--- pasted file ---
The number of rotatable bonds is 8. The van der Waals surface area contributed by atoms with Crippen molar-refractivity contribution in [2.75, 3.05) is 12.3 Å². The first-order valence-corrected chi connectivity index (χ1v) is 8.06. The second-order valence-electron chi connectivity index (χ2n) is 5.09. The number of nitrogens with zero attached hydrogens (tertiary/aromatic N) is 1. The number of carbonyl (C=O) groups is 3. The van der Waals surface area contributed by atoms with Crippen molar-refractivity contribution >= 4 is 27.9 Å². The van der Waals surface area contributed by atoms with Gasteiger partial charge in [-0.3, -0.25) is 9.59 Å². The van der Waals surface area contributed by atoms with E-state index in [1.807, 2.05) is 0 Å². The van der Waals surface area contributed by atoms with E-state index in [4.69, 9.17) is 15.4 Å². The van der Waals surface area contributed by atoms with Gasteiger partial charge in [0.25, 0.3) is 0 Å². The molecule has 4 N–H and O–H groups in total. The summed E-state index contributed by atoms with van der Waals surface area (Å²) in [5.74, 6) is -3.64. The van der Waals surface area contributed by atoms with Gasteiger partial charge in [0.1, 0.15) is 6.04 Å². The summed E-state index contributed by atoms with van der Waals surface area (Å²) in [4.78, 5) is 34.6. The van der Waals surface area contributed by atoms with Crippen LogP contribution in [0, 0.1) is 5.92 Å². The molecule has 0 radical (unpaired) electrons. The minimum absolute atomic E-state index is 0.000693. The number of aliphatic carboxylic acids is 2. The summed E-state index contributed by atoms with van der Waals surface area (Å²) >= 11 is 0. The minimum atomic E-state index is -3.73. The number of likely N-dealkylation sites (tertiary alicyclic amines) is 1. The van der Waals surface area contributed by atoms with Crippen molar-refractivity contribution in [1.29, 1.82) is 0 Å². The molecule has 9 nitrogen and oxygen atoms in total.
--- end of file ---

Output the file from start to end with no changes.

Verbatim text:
The number of rotatable bonds is 8. The van der Waals surface area contributed by atoms with Crippen molar-refractivity contribution in [2.75, 3.05) is 12.3 Å². The first-order valence-corrected chi connectivity index (χ1v) is 8.06. The second-order valence-electron chi connectivity index (χ2n) is 5.09. The number of nitrogens with zero attached hydrogens (tertiary/aromatic N) is 1. The number of carbonyl (C=O) groups is 3. The van der Waals surface area contributed by atoms with Crippen molar-refractivity contribution >= 4 is 27.9 Å². The van der Waals surface area contributed by atoms with Gasteiger partial charge in [-0.3, -0.25) is 9.59 Å². The van der Waals surface area contributed by atoms with E-state index in [1.807, 2.05) is 0 Å². The van der Waals surface area contributed by atoms with E-state index in [4.69, 9.17) is 15.4 Å². The van der Waals surface area contributed by atoms with Gasteiger partial charge in [0.25, 0.3) is 0 Å². The molecule has 4 N–H and O–H groups in total. The summed E-state index contributed by atoms with van der Waals surface area (Å²) in [5.74, 6) is -3.64. The van der Waals surface area contributed by atoms with Gasteiger partial charge in [0.1, 0.15) is 6.04 Å². The summed E-state index contributed by atoms with van der Waals surface area (Å²) in [4.78, 5) is 34.6. The van der Waals surface area contributed by atoms with Crippen LogP contribution in [0, 0.1) is 5.92 Å². The molecule has 0 radical (unpaired) electrons. The minimum absolute atomic E-state index is 0.000693. The number of aliphatic carboxylic acids is 2. The summed E-state index contributed by atoms with van der Waals surface area (Å²) >= 11 is 0. The minimum atomic E-state index is -3.73. The number of likely N-dealkylation sites (tertiary alicyclic amines) is 1. The van der Waals surface area contributed by atoms with Crippen molar-refractivity contribution in [1.29, 1.82) is 0 Å². The molecule has 9 nitrogen and oxygen atoms in total.